Muscle sympathetic nerve activity (MSNA) increases during isometric exercise via increased firing of low-threshold action potentials (AP), recruitment of larger, higher-threshold APs, and synaptic delay modifications. Recent work found that women with post-traumatic stress disorder (PTSD) demonstrate exaggerated early-onset MSNA responses to exercise; however, it is unclear how PTSD affects AP recruitment patterns during fatiguing exercise. We hypothesized that women with PTSD (n = 11, 43  [SD] years) would exhibit exaggerated sympathetic neural recruitment compared to women without PTSD (controls; n = 13, 40  years). MSNA and AP discharge patterns (via microneurography and a continuous wavelet transform) were measured during 1 min of baseline, isometric handgrip exercise (IHG) to fatigue, 2 min of post-exercise circulatory occlusion (PECO), and 3 min of recovery. Women with PTSD were unable to increase AP content per burst compared to controls throughout IHG and PECO (main effect of group: P = 0.026). Furthermore, relative to controls, women with PTSD recruited fewer AP clusters per burst during the first (controls: ∆1.3 [1.2] vs. PTSD: ∆−0.2 [0.8]; P = 0.016) and second minute (controls: ∆1.2 [1.1] vs. PTSD: ∆−0.1 [0.8]; P = 0.022) of PECO, and fewer subpopulations of larger, previously silent axons during the first (controls: ∆5  vs. PTSD: ∆1 ; P = 0.020) and second minute (controls: ∆4  vs. PTSD: ∆1 ; P = 0.021) of PECO. Conversely, PTSD did not modify the AP cluster size–latency relationship during baseline, the end of IHG, or PECO (all P = 0.658–0.745). Collectively, these data indicate that women with PTSD demonstrate inherent impairments in the fundamental neural coding patterns elicited by the sympathetic nervous system during IHG and exercise pressor reflex activation.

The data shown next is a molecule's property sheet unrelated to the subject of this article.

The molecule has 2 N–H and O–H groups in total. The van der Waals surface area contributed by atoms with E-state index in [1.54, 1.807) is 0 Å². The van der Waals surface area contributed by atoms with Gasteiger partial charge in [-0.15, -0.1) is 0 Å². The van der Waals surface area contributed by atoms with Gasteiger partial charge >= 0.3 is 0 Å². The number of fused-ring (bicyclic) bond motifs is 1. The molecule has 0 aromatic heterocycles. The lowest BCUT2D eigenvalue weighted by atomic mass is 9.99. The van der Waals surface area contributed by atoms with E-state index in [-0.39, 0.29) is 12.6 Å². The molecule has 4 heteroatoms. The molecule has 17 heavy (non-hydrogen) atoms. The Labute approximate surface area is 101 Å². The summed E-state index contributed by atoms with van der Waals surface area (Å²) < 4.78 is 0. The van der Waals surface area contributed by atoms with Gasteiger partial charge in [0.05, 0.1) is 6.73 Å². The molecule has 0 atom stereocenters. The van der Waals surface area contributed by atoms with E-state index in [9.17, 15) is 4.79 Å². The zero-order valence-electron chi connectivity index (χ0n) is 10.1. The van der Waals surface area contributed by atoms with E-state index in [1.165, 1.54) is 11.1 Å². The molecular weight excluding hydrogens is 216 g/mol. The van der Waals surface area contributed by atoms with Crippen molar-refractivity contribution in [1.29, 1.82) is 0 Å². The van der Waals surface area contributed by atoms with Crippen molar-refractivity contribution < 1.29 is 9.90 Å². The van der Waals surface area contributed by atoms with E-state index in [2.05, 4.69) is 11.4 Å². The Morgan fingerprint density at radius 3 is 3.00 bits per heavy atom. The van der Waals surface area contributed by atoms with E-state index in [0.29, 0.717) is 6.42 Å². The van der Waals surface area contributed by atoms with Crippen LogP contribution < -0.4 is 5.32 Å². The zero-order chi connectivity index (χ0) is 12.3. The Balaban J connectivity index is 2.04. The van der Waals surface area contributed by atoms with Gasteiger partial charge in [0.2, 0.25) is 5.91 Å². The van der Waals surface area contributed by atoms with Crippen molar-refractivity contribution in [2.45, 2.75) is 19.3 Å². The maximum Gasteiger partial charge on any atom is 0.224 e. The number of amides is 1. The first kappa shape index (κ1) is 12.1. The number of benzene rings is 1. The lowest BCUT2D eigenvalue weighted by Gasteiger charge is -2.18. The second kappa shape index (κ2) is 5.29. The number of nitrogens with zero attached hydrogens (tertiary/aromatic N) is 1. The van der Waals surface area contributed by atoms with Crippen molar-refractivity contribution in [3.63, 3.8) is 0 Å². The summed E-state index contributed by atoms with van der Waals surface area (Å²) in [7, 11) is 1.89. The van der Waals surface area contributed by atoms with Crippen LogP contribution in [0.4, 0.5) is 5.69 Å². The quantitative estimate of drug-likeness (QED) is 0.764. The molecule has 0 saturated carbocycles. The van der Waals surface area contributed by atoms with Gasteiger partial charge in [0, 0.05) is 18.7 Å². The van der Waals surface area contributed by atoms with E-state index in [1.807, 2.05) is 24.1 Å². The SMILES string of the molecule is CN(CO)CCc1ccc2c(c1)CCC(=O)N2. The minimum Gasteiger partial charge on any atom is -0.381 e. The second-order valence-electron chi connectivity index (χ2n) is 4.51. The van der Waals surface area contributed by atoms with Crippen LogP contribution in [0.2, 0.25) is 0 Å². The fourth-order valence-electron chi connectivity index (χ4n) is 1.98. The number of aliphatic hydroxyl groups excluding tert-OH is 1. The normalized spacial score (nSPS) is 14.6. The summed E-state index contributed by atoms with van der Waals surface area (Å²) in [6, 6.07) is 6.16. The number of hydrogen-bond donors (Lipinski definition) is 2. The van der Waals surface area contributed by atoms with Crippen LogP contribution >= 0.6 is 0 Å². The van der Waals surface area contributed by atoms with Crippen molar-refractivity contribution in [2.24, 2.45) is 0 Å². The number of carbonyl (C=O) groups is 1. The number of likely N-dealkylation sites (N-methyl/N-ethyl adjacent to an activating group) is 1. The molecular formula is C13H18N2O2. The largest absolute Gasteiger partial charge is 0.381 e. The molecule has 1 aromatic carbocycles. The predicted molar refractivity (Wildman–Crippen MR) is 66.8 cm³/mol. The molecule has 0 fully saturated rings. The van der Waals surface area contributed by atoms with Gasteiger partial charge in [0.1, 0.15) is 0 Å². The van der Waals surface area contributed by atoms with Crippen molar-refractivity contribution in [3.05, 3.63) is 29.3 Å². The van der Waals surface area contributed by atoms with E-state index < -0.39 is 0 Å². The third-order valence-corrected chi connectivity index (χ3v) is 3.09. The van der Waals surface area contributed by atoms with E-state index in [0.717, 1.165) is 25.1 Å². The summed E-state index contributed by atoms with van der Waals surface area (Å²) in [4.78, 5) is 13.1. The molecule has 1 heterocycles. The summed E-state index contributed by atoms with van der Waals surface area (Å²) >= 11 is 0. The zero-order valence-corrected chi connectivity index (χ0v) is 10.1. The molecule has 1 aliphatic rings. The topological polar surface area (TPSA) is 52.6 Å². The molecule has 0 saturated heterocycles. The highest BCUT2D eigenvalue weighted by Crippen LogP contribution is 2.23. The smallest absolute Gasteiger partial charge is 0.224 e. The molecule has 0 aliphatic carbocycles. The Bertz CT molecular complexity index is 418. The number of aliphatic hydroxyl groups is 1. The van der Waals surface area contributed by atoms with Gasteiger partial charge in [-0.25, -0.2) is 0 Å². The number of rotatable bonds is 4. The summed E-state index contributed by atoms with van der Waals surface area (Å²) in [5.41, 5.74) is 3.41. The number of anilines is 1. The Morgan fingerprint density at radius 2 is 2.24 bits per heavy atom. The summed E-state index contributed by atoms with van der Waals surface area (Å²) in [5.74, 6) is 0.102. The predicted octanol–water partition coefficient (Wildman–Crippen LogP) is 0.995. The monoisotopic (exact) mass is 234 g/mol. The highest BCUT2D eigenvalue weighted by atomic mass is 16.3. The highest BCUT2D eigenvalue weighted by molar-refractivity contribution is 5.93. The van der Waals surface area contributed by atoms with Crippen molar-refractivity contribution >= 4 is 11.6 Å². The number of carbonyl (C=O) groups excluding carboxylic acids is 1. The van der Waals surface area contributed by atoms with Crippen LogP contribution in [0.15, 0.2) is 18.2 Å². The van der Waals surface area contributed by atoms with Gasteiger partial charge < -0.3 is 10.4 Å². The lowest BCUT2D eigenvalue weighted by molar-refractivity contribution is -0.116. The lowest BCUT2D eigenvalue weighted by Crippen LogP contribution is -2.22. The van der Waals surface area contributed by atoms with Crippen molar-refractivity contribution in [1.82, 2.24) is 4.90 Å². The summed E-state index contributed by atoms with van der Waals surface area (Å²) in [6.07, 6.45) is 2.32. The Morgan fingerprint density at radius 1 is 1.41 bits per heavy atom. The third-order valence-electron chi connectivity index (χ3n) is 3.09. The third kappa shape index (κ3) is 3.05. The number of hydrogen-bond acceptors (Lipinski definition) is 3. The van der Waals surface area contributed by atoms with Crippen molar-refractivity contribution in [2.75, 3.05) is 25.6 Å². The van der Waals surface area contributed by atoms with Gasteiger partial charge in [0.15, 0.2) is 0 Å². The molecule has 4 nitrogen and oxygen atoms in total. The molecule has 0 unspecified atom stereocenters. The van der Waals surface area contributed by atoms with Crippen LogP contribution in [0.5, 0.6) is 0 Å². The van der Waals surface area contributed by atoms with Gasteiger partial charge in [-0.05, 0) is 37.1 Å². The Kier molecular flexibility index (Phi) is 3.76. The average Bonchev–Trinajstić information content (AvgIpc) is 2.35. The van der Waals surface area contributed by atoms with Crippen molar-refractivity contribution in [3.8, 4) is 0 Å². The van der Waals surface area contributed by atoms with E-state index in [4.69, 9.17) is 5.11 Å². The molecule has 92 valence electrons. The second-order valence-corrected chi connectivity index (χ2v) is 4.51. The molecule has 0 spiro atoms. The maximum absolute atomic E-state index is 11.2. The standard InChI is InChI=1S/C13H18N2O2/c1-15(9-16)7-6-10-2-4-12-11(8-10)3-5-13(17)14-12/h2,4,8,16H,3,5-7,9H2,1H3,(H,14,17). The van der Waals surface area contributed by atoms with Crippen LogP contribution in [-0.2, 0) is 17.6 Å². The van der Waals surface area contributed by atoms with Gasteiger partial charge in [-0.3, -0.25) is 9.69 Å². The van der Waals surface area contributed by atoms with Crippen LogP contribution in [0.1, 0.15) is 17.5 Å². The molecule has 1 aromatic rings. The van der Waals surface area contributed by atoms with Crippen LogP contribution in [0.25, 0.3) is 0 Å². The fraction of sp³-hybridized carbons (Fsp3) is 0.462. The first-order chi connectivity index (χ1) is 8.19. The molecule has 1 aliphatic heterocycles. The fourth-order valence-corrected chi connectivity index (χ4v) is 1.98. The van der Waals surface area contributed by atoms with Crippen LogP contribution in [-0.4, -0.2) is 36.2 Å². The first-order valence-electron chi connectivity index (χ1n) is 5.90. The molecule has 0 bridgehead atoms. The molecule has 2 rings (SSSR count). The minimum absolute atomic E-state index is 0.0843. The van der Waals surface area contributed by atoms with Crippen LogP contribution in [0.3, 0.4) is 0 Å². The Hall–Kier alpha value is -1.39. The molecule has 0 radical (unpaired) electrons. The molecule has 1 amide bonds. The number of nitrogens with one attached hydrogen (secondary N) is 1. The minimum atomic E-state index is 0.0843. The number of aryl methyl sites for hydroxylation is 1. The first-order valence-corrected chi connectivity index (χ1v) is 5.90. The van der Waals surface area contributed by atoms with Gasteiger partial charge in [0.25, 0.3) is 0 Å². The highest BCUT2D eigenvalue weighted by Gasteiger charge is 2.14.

- Action potentials
- Muscle sympathetic nerve activity
ASJC Scopus subject areas
- Endocrine and Autonomic Systems
- Clinical Neurology